As rates rise, they threaten risky assets on both sides of the Atlantic. Yet, government bonds represent an opportunity for cautious investors looking to hedge against the stock market's volatility.
The yield offered by safe havens in the US, Europe and the UK presents a more significant upside than a downside. Entering in 10-year US Treasury and gilts at current levels would still positively contribute to one's portfolio despite yields rising to 5% and 5.25%, respectively.
Bond yields continue to soar, and government bonds are now testing key resistance levels worldwide, which, if broken, might take them higher.
It is not investors dumping government bonds pushing yields higher but the overall macroeconomic and supply picture contributing to the bearish trend.
Looking at US Treasuries, yields move higher because:
The increase in US Treasury bonds and bill supply. By the end of this quarter, the US government is looking to borrow $1trn. Net issuance is forecasted to increase in the following year.
Quantitative tightening (QT). Federal Reserve is engaging in a passive form of QT, which lets $95bn mature without reinvestments each month, adding to the pressure from Treasury auctions.
Resilient economic data. Although the economy is losing steam, it does not seem that it is weakening fast enough to suggest a recession. That means that while inflation remains elevated, the Federal Reserve might continue to tighten the economy.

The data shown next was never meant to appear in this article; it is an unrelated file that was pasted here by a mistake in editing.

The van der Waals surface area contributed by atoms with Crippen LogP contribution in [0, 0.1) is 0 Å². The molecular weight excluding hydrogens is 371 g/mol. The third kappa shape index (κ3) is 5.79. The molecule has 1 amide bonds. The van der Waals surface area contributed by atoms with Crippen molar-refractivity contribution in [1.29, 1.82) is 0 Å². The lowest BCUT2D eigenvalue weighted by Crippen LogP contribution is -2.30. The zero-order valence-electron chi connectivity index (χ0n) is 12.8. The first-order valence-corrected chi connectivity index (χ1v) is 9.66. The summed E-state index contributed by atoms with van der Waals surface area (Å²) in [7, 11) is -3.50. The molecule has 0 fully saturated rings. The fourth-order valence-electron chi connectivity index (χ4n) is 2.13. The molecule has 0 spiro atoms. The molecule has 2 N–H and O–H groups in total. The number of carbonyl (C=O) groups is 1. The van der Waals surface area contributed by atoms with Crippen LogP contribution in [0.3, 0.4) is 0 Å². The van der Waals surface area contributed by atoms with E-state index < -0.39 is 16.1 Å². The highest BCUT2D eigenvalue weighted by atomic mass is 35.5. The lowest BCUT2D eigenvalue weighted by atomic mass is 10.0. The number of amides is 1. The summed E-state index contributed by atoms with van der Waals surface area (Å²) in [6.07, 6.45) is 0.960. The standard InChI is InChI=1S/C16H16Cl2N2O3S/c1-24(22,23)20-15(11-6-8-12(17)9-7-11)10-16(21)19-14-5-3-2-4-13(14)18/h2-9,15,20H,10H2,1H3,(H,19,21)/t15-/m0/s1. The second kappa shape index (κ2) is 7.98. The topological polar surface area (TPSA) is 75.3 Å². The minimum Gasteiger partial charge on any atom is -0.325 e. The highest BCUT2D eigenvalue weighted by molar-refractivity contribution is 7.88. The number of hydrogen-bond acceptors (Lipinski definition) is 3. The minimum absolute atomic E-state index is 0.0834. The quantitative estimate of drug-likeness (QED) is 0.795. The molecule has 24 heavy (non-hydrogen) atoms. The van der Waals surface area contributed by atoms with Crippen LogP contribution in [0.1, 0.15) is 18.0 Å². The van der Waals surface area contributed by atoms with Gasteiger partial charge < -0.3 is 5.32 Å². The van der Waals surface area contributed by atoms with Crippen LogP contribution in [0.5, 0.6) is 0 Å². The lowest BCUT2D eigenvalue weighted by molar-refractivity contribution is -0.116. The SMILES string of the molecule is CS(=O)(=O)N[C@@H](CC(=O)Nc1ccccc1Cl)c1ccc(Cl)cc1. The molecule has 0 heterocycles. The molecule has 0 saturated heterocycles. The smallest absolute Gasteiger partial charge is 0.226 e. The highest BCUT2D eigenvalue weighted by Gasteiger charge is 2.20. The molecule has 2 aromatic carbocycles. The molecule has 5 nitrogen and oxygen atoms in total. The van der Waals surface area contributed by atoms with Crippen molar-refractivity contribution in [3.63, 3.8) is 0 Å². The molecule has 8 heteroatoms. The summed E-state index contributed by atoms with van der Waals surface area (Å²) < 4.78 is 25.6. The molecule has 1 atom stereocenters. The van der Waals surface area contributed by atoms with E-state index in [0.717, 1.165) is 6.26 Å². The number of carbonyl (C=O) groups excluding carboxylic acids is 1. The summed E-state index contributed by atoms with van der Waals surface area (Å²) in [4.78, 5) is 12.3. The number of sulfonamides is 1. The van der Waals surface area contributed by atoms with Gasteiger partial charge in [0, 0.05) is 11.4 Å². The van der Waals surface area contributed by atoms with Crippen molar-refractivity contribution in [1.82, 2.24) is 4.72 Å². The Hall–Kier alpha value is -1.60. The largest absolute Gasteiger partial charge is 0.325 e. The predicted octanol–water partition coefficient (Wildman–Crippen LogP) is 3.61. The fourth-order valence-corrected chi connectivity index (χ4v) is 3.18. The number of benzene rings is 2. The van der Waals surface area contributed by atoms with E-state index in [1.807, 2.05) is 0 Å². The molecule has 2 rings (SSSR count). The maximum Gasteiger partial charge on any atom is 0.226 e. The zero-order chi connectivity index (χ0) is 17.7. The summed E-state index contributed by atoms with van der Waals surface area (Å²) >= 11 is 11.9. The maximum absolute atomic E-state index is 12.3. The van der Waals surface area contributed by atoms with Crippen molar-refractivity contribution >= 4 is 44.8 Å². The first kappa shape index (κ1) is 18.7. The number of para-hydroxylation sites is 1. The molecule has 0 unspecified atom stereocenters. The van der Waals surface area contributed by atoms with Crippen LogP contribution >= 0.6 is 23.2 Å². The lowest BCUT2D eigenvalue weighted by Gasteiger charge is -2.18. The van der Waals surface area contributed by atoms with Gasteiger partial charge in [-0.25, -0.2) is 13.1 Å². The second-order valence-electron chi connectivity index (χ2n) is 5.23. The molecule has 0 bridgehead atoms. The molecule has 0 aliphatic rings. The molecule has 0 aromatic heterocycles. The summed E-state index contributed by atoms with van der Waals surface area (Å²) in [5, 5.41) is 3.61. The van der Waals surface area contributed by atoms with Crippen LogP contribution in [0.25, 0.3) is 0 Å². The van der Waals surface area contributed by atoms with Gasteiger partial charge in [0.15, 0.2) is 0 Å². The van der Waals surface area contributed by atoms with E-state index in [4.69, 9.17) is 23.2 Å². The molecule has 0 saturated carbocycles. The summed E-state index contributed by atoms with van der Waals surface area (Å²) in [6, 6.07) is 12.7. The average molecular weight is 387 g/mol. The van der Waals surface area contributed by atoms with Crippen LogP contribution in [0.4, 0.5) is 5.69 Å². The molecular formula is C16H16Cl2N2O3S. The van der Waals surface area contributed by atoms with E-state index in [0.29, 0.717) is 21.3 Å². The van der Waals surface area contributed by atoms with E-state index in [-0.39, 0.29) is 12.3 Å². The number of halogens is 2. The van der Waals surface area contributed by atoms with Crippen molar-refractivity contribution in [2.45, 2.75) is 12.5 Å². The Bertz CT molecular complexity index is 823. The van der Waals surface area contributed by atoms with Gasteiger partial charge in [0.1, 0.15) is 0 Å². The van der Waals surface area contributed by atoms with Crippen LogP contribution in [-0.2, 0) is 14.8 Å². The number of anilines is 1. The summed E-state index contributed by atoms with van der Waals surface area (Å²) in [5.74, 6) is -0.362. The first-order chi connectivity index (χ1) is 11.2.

Japanese investors’ retreat home. As the Bank of Japan looks to abandon its yield curve control (YCC), Japanese investors will leave the foreign bond market, putting further upward pressure on yields.
As a result, 10-year yields broke above their descending decennial downtrend in April 2022 and continue to rise.
Although rates might go higher, the safe havens finally become a feasible alternative for those investors who want to create a hedge against stock market volatility. Indeed, the correlation between US Treasuries and the stock market became negative in July after being positive four months after the SVB collapse.
Adding government bonds to one's portfolio might be sensible when rates increase. While higher rates threaten risky assets as borrowing costs rise, they represent an opportunity for cautious investors seeking assets that might diversify one's portfolio in case of a tail event.
Current US Treasury yield levels are attractive. If one buys 10-year US Treasuries today at 4.3% and holds them for one year, one would still record a profit of 0.005% if yields move to 5% - considered capital depreciation and coupon income). Yet, returns would be significant in case of a downturn. If 10-year yields dropped to 3.5%, one would make 12.8%.
European and the UK sovereign bonds
The same reasoning is valid for European sovereigns and UK gilts.
Although European sovereign bonds are also vulnerable to Japanese investors' repatriation and quantitative tightening is impossible to ignore that Germany and the Netherlands are already in a recession. That poses serious questions concerning the European Central Bank’s (ECB’s) hawkish stance and whether it can keep rates higher for longer.
Investors buying a 10-year bund at 2.67% today and holding them until the end of 2024 will lose – 1.3% if rates rise to 3.3% but gain almost 10% if rates drop to 2%.
Things might be more complex for gilts. Inflation in the UK is the highest among the G7 and the Bank of England might need to hike rates further to get a hold of inflation.
Source: Bloomberg and Saxo Bank
Yet, buying 10-year gilts at 4.68% today and holding them until the end of 2024 will still return 0.8% if yields go to 5.25% and 10.2% if yields drop to 4.1%.
Althea Spinozzi is senior fixed income strategist at Saxo Bank